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Experiences in Japan 21 - Courtesy and Etiquette
In Japan, there are many custom and behaviours that aren't understood for a foreigner, one of the most notable is the one of "Ladies first", because it doesn't exist at all in there, of course you will find many people that DO have that habit, but in the main part of the situations (or maybe I should say in the most of the cases) this is something that isn't taken with much importance; for example, you can see many guys that open the door without advice, pass before you and leave the door to close (and sometimes, hit your nose)... many to many of you, like me, this is tremendously bad, but is a normal thing in that country.
Next, I will put a small list of some things you must pay attention to before going to Japan.
- There isn't "Ladies first" (sorry for the females out there).
- NEVER arrive late to a meeting/appointment, especially if it is a business meeting. In Japan there's the custom to make everything work like a clock (you can see it on transports, trains, buses, etc.)
- Avoid the excessive visual and physical contact with the person you're talking to. They aren't used to look and being looked at, so this can be interpreted like a provocation, and in the case of physical contact (shaking hands, touching the back) that's practically unknown for a japanese person, so the best thing to do is the reverence they always do.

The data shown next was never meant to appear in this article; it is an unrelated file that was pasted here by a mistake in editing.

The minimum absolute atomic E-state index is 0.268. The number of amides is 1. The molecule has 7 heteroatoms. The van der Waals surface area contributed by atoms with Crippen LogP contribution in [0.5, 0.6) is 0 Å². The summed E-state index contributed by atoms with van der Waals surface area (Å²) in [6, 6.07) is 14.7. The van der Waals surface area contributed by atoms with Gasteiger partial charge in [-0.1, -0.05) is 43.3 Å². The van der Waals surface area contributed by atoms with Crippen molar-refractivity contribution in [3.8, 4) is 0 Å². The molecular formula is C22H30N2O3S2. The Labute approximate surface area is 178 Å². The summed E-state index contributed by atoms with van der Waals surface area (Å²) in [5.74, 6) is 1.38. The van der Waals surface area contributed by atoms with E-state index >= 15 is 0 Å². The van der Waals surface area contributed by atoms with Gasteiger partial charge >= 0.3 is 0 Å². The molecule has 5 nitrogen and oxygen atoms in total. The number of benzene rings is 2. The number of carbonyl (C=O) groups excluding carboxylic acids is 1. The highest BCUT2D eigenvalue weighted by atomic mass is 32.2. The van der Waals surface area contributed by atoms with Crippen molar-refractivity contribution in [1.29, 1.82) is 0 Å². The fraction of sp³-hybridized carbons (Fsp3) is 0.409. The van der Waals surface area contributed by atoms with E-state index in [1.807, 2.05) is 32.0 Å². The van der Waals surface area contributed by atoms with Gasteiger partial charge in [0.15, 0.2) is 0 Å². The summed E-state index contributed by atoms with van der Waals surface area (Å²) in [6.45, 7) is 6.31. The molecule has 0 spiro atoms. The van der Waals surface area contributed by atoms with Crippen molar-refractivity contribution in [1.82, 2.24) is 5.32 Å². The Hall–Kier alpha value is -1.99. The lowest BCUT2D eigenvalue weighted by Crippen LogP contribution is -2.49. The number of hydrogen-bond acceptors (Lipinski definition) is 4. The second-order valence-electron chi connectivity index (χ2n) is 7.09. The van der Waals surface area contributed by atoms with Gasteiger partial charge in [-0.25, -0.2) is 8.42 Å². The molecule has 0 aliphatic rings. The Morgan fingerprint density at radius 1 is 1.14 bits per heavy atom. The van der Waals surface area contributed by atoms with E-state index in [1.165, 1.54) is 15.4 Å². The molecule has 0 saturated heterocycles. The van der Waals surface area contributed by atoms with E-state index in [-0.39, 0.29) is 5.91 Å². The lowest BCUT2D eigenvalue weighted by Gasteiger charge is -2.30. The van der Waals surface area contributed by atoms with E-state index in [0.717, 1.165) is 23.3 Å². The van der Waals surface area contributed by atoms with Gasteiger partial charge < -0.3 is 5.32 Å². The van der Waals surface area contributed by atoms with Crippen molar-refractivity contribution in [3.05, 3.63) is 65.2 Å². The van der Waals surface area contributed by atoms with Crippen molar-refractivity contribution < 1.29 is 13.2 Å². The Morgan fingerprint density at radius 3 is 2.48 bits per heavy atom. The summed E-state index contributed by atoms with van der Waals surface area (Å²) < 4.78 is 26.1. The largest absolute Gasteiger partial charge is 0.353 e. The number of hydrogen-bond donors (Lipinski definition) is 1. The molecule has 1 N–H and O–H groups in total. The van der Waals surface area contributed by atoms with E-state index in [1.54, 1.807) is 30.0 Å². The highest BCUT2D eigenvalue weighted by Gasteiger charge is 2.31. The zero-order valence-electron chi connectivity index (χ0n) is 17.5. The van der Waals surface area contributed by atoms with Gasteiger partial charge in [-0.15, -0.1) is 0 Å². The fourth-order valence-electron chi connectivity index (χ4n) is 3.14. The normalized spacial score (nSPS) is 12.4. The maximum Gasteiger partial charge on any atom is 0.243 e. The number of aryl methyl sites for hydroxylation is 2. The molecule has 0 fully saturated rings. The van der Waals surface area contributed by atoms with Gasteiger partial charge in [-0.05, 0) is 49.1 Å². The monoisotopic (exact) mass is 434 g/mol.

- Try to not move your hands while talking, this can be taken as an attempt of aggression.
- Never use your fingers to point at a person, if you really need to point at someone, use your whole hand (Fingers joined up and extended, and the palm of your hand up). You just use your fingers to point at things and animals.
- In Japan, often, silence is as useful as a spoken word, many times facial and corporal expressions say more than a word. Smile always.
- Never chew gum at work or in formal ocassions.
- Follow the time, when someone says that work begins at 09.00, THEY DO BEGIN TO WORK at 09.00, not less, not more.
- Avoid to carry many jewels and accesories as well as colourful clothes and much perfume. And even more when it's a business meetings. In Japan there's the belief that people that like to attract attention or wear many things are tied up to the "underworld" (mafia, dealers, etc.).
- In Japan, professional workers or office workers (in the main part) get out of work after their boss or superior has done it. Don't wait to be "free" immediately after it's the time or the finish signal, in many times, they keep on working until their superior has finished.
- The personal presentation cards are indispensable items in a forum reunion, you have to deliver your card extending both hands, presenting the card with the right hand and in position that the person can read the name (never give it with the name looking down, at the other side and with only 1 hand).